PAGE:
We are a group of four Americans and four from Canada.  I’m the oldest at 76.  Eric, who works in Dubai, rides in the desert and has done more travelling than seems possible for someone his age, is 28.  The other two men, Tom and Viktor, plan to hike the route rather than ride.  Amy has brought her mother Laura along.  Heather, a grade four teacher, says she doesn’t know how to ride.  Karyn and Lisa are friends and seem confident about riding.  After breakfast the horses begin to arrive.

Our horses arrive.

Our horses await us.

Laura says she wants a horse that is half dead.  Viktor wants nothing to do with four-footed transport.  I’m hoping for something a little livelier than the mount I had two years ago.  Pun’kin, I named her.  She was sweet and sleepy and nearing the age when she would no longer be useful.  The people here waste nothing; Pun’kin was eaten last year.

We have each been assigned a saddle, based on weight and butt size, and now must be matched with a horse.  Eddie gives relevant information to Dosjan, who relays it to the wranglers, who speak very little English.  Dosjan speaks Kazakh, Mongolian, English, Russian and Turkish (I’m surprised he isn’t trying to learn Swahili from Alex).

Sorting the saddles, with an audience.

Sorting the saddles. It seems that all the local children have come to watch.

Amy helps Mom Laura get ready to ride.

Amy helps Mom Laura get ready to ride.

I’m thrilled with my horse, a grey roan pinto that is strong but very obedient.  I name him Breeze.  The Kazakhs don’t name their horses (you really don’t want to name something you plan to eat), but we westerners can’t resist.

Breeze. Photo by Laura Micks.

Breeze and me. Photo by Laura Micks.

Once we are all mounted Eddie leads us uphill and through the trees to Karbai’s ger, where we will be honoured guests.

Those of us who come from a land of locked doors and gated communities, where strangers are more to be feared than trusted, can only be amazed by the ingrained hospitality of the Mongolians.  Walk up to any ger, open the door without knocking, walk in, and you will be welcomed.  At the very least you will be offered salted milk tea (it tastes better than it sounds) and dried yogurt.  If you need shelter or more nourishing fare, you will be taken care of, no questions asked, no thanks expected.  Karbai’s family is wealthy by nomad standards, and we have been invited, but two years ago, by Lake Khovsgol, I sought shelter from the rain with impoverished strangers and was also welcomed.

On a far deeper level, if you work to establish a relationship with these people, they will be loyal friends for life.  Over the years Eddie has built such a relationship with Karbai’s family. And although I know them far less well, I have learned to love the gentle nature of our hosts, so open and genuine are they, and so untouched by the greedy competition of the outside world.  Will my fellow trekkers come to share my sense of wonder and quiet joy?  I keep my thoughts to myself.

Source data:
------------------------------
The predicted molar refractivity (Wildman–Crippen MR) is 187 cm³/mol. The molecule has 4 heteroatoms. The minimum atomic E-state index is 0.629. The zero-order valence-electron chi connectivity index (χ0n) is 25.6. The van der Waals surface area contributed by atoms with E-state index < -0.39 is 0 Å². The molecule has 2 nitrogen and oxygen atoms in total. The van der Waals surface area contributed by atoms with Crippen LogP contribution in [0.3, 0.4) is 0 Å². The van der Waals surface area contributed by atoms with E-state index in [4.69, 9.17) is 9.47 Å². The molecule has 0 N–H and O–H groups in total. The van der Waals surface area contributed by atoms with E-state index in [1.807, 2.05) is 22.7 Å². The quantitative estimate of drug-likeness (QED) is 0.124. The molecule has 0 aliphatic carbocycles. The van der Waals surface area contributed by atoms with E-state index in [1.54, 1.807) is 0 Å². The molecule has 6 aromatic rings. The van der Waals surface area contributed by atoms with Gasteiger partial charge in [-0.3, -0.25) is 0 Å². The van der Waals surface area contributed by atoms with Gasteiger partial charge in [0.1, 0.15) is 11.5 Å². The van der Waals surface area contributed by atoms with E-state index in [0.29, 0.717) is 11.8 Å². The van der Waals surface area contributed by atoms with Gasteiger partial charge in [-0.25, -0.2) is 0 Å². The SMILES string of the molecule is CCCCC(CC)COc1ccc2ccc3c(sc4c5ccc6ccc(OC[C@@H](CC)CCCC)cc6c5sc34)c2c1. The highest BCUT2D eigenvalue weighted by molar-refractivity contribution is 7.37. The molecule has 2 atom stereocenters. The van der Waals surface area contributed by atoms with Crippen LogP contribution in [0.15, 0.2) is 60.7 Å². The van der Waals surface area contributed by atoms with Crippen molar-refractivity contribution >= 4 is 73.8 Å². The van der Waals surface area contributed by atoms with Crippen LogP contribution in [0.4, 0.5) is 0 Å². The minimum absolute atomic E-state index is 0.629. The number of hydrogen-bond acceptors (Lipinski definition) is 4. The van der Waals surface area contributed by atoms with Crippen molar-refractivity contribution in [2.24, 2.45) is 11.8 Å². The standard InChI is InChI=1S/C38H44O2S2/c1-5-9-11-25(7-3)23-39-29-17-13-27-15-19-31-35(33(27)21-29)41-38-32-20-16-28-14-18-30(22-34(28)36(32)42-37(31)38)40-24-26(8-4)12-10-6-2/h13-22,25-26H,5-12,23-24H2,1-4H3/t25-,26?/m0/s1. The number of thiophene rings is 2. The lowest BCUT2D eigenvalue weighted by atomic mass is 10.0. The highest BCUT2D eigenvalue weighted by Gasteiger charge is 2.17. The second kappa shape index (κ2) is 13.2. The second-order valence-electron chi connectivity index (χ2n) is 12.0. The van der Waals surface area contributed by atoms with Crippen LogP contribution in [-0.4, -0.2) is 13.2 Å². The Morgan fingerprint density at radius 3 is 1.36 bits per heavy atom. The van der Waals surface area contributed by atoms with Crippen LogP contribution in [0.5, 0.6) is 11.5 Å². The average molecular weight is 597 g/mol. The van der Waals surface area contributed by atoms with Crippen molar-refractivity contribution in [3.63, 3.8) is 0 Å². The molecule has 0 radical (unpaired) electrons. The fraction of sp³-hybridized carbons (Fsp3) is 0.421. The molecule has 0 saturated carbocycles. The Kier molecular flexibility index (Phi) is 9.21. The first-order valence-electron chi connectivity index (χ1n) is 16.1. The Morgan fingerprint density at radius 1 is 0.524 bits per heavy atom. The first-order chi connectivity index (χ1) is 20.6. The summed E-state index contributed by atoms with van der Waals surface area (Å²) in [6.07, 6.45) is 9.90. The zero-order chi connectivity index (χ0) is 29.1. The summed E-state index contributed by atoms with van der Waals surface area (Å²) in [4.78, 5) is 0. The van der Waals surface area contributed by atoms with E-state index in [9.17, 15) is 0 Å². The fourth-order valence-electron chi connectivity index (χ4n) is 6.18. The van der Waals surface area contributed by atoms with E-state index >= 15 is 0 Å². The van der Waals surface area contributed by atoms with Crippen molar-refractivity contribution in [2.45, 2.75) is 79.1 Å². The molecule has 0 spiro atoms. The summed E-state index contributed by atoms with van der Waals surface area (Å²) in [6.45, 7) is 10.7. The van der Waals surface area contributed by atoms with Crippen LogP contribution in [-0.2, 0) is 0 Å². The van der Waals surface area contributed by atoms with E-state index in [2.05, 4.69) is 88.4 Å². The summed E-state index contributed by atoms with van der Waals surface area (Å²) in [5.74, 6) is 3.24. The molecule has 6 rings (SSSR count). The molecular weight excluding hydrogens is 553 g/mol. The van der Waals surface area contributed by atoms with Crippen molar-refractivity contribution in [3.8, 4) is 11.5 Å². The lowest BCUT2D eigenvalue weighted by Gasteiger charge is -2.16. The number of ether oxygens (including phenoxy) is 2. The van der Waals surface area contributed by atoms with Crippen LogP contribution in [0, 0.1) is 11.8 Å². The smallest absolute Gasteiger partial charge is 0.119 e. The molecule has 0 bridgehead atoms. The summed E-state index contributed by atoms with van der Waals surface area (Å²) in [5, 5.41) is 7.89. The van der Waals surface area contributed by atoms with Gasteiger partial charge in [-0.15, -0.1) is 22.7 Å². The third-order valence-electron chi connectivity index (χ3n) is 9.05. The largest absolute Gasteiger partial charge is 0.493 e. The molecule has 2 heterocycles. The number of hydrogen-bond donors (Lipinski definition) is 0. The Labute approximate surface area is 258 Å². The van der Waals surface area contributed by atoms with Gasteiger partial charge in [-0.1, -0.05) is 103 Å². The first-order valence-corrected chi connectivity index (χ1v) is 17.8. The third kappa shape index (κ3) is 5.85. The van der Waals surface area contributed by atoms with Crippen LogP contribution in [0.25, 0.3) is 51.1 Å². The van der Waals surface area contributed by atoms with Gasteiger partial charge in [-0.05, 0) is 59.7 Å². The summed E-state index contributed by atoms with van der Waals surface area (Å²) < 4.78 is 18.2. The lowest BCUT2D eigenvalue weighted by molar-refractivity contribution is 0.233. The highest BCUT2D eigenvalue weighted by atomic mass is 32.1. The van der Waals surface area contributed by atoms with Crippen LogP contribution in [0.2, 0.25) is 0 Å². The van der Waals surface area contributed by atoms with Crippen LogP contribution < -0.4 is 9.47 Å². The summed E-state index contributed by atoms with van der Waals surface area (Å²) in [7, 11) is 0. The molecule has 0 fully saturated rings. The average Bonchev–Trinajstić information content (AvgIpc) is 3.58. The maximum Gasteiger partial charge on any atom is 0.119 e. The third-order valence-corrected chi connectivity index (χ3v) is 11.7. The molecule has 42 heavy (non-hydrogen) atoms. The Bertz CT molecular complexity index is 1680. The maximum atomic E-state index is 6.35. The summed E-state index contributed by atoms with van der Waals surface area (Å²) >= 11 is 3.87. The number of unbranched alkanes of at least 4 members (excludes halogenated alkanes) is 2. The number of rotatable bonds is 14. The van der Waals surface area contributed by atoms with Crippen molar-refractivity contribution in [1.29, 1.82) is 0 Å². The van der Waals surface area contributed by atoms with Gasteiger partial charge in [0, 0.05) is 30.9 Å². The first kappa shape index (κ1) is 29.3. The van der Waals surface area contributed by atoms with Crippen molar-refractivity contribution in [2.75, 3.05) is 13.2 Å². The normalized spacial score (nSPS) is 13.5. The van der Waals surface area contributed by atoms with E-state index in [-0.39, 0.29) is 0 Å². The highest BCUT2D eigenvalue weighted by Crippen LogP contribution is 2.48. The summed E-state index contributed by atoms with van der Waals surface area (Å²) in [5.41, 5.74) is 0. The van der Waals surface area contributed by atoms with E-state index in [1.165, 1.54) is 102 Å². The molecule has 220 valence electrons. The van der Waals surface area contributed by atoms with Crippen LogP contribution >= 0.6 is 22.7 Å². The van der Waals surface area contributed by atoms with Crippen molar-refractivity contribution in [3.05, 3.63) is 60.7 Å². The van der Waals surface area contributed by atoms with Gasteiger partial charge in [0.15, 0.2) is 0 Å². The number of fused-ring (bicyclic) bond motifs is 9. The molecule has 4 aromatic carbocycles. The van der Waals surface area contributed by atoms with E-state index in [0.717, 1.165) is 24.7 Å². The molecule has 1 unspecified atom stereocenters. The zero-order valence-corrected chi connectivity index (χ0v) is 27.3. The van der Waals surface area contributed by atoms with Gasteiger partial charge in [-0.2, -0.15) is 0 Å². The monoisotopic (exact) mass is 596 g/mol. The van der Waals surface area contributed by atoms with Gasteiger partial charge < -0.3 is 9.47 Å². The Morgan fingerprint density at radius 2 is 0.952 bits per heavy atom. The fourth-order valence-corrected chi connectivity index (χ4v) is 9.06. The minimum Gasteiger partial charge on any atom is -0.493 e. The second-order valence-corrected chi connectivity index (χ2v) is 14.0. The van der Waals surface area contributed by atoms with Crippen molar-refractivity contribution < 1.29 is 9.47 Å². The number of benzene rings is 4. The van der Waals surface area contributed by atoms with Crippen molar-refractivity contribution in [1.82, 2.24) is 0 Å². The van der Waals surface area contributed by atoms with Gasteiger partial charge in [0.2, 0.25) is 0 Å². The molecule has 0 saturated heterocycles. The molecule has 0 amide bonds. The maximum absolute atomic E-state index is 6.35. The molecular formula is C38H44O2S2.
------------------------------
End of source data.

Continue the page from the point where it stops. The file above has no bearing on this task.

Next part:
Eddie with the elder member of the family

Eddie with the elder member of the family

The wife of one of the sons prepares milk tea.

The wife of one of the sons prepares milk tea.

Dried yogurt, cheese, fried bread, with music by Karbai.

Dried yogurt, cheese, fried bread and milk tea, with music by Karbai.

We return to camp and evaluate our horses.   Heather wants to change and is given one she calls Mondo.  Mondo immediately sinks into a deep depression, where he remains for the entire trip.  Heather thinks it’s because he had just been ridden by Dosjan, who was probably born on a saddle, and he hates being demoted.

Heather and Mondo

Heather and Mondo

In mid afternoon riders come from all around to compete for the prize money Eddie has put up.  It’s also a social occasion and a fun event for the children.

Greeting.

Greeting.

Eddie with some of Karbai's family.

Eddie with members of Karbai’s family.

The locals gather for the games.

The locals gather for the games.

Children ride almost as soon as they can walk.

Children ride almost as soon as they can walk.  The boy in white is riding bareback.

The games consist of a race, a tug of war and an attempt to pick an object off the ground while cantering past.

Racing five times around a long loop.

Racing five times around a long loop.

Fourth lap.  The brown horse in the eventual winner.

Fourth lap. The brown horse is the eventual winner.

Who will let go first?  Photo from two years ago.

Tug of war. Who will let go first? Photo from two years ago.

With the prizes awarded, the locals return to their gers and we enjoy a quiet evening, where the still water of the lake and the cloudless dome of the sky seem to merge into one vast expanse of blue.

Peace at day's end.

Peace at day’s end.